It does not take a family of high-achievers, mother of the year or winning the All-American family award to qualify to host a foreign student. The underlying ability to nurture, take care of and accommodate a budding student is at the heart of hosting a foreign exchange student.

Heads of households, who lead hectic lives, may not have a home-life conducive to host a foreign exchange student.  For instance, if a parent does not have the time for his or her own children, then hosting an exchange student would be futile.  Not to mention, being a host family for a foreign exchange student necessitates parental discretion.  Foreign student exchanges are not designed for students to act as a companion to another student.  The objective is to introduce the foreign student into another family’s culture.

Although there is not a specific salary qualification for sponsoring exchange students, the financial responsibility to become a host family is minimal. While there are some rules on how to be a host family, the ability to afford feeding an extra person is the fundamental responsibility of providing student housing. Along with obvious things like a place for the student to study, sleep and do their laundry.  Prior to learning how to be a host family, first determine whether your home meets the qualifications a foreign exchange program looks for in student housing.

To become a host family, the principal family member who plans to become a host family for student housing should be aged 25 and older. A household should have a minimum of two family members – either related by blood or marriage.  Since there are so many types of traditional and non-traditional families, most programs will approve single parent households, host families with younger children as well as parents with adult children.  (Although, single individuals are permitted to be a host, approval from the exchange student’s natural family is required).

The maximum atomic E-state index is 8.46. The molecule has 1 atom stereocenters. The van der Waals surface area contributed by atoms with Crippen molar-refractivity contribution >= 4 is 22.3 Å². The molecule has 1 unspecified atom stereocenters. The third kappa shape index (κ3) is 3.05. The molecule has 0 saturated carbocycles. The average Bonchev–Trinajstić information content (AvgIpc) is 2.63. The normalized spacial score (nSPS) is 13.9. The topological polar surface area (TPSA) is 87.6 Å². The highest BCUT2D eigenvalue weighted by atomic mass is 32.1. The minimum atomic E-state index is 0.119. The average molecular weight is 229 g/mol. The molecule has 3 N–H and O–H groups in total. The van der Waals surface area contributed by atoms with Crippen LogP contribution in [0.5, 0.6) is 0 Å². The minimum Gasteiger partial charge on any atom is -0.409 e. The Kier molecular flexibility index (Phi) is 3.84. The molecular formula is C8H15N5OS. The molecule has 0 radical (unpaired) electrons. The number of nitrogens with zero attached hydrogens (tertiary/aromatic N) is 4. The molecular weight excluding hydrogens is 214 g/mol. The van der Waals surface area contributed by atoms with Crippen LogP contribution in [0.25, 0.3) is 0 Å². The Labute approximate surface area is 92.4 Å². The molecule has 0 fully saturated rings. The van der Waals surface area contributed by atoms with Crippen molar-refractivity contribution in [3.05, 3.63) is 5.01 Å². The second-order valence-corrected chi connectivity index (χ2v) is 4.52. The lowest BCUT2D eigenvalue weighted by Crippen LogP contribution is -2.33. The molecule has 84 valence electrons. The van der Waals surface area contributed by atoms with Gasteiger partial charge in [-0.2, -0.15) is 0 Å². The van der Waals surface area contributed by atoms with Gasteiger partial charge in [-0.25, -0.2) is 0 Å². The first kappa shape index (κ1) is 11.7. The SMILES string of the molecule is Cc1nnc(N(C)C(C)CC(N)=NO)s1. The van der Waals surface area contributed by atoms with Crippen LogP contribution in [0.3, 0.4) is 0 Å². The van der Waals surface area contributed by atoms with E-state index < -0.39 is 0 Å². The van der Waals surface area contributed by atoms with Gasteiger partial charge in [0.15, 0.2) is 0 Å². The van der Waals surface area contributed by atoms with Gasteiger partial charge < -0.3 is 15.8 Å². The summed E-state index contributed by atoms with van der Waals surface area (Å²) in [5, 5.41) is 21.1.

In order to become a host family, there are also some key requirements beyond the size of one’s household and the age of the principal student housing sponsors:

Vital Provisions on How to Be a Host Family

  • The ability to provide an exchange student with a well-balanced environment to study and sleep
  • Exchange students can share a bedroom with another child; as long as the student and the host sibling are the same sex and within five years of age each other
  • Study abroad students are not allowed to share ANY beds
  • Even though exchange students are expected to pay for lunch at school, whenever the student is not at school, the host family is required to provide all three meals of the day  (breakfast, lunch, dinner) – as well as snacks.
  • Anyone who hosts a foreign exchange student is required to go through orientation and review the guidelines of the foreign exchange program
  • Any host family or foreign exchange representative (ambassador) who participate in a foreign exchange student program are subject to a comprehensive criminal background.  In America, the United States Department of State mandates that host families as well as student representatives must pass a criminal background check.
  • As a result, all adult members of a prospective foreign exchange student program are required to sign a release or consent form to authorize a criminal background check.

(Certain programs sponsor host family and student group meetings on the students’ arrival).

The basic policies on how to be a host family and provide student housing are simple, straightforward and ideal for people who want to make a difference as well as receive a rewarding lifetime experience. Not to mention, whenever people volunteer to become a host family, they are entitled to a $50 per month tax deduction.